A Strong Woman for a Harsh World: Janet Harvey dishes on Angel City (Interview)
A hard-boiled tale in an unforgiving time describes the new series, Angel City, by Oni Press. The book, which debuts October 5th, is set in 1930’s Hollywood. It is a time of bright lights and the allure of glamour in tinsel town, but a layer of organized crime and corruption lay just under the shiny exterior. Angel City lives in between those worlds. The world of Angel City is rooted in the traditions of film noir and classic detective stories, yet the characters have to face the realities of the time period. Angel City doesn’t gloss over the social issues of the era. Writer and creator, Janet Harvey creates a world that faces these issues and weaves an exciting story along the way. Geeks World Wide had the opportunity to interview writer Janet Harvey about her new creation.
Geeks World Wide (GWW): You have talked about your influences around Angel City, film noir and detective comics, how is this series is a period piece and how is this series a modern tale set in a time period? How are you using LA in the 1930’s to tell a meaningful story to a modern audience?
Janet Harvey (JH): Well, I’m using a lot of tropes from the detective/noir genre, and it’s a detective story, but I try to turn those expectations on their heads and come at it from a fresh point of view. I think people are responding to Dolores because she feels like a real, relatable human being, and not just a “strong female character.” She kicks ass, sure. But that’s not where her character begins and ends.
(JH): As far as her personality goes, I’m definitely drawing a lot of inspiration from women in my family, especially my grandmother, Rita. She was made of steel and took absolutely no guff from anyone. She was about 5 foot 4, I think, but she was pretty intimidating! Grandmom grew up in the Depression, like Dolores did, and I think that whole generation just learned to be very tough-minded and practical, out of necessity, and they valued that. They didn’t value things like expressing your feelings. It’s not that they didn’t feel it, they just didn’t see the point of talking about it. So that’s what I drew from when I was creating Dolores. I thought that, the way Dolores came up, she would just learn to dust herself off and move on. She has a lot of spunk, but she’s not very self-aware or reflective.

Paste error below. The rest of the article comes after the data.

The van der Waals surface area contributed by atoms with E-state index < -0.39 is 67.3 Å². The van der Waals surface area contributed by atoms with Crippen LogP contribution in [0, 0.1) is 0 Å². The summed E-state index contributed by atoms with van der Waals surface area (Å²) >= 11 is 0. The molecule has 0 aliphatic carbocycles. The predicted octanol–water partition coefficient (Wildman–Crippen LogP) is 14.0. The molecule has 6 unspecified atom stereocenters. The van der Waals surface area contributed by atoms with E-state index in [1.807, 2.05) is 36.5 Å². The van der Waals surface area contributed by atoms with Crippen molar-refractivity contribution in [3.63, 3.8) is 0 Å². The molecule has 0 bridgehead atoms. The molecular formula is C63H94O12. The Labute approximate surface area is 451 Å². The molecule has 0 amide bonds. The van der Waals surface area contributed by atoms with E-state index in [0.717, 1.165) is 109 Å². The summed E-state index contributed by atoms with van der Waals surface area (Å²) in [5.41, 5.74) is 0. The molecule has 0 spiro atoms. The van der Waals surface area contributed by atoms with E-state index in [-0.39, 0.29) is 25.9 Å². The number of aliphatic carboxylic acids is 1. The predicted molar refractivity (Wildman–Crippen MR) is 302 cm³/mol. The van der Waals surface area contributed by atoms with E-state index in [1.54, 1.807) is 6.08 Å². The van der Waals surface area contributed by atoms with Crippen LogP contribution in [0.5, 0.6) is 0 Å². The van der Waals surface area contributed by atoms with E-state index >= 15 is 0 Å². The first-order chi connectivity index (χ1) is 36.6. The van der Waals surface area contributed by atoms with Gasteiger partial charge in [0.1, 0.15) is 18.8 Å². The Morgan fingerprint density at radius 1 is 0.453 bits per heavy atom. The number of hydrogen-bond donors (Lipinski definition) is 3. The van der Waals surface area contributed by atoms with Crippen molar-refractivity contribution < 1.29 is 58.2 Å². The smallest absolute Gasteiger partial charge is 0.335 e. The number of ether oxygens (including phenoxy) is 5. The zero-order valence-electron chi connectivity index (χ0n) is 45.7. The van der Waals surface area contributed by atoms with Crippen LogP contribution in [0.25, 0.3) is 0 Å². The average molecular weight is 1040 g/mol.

(GWW): Janet, you’ve mentioned the diversity of LA during the time, how have you researched the period?
(JH): It’s been a really neat, interesting journey because I’m an East Coast girl myself, so the East Coast immigrant experience – the Irish and Italians – is something really familiar to me, and that’s been done to death, really, in plays and stories. It’s something our culture has focused on. But you have a different population of immigrants on the West Coast. You have bigger populations of Mexican Americans and Asian Americans, and the history of African Americans there is not as well documented. LA is one of the most diverse cities in the United States. So it’s not like the people weren’t there, but you have to dig for the stories. So I’ve been reaching out to friends, and scholars, who have expertise in this area or can direct me to people who do.
One of the real joys of doing this research has been discovering the work of Luis Valdez, who wrote Zoot Suit, and founded El Teatro Campesino. His work is amazing, and he should be up there with Sam Shepard and Eugene O’Neil in the pantheon of American playwrights. He really writes poetically about the Mexican American experience in Los Angeles. I’ve also been digging into the history of East LA and Boyle Heights. Boyle Heights has a history of being a multi-ethnic neighborhood. In the late 30s, you would have found all kinds of people there: Jewish, Mexican, Asian, and African American all living together. There’s a new documentary about Boyle Heights called East LA Interchange that talks about this. I don’t think it’s out on Netflix yet.
(GWW): The 1930s saw corruption and organized crime in LA and Hollywood. You’ve already started laying the groundwork for story arcs related to these realities of the period. How are you navigating historical accuracy with creative license?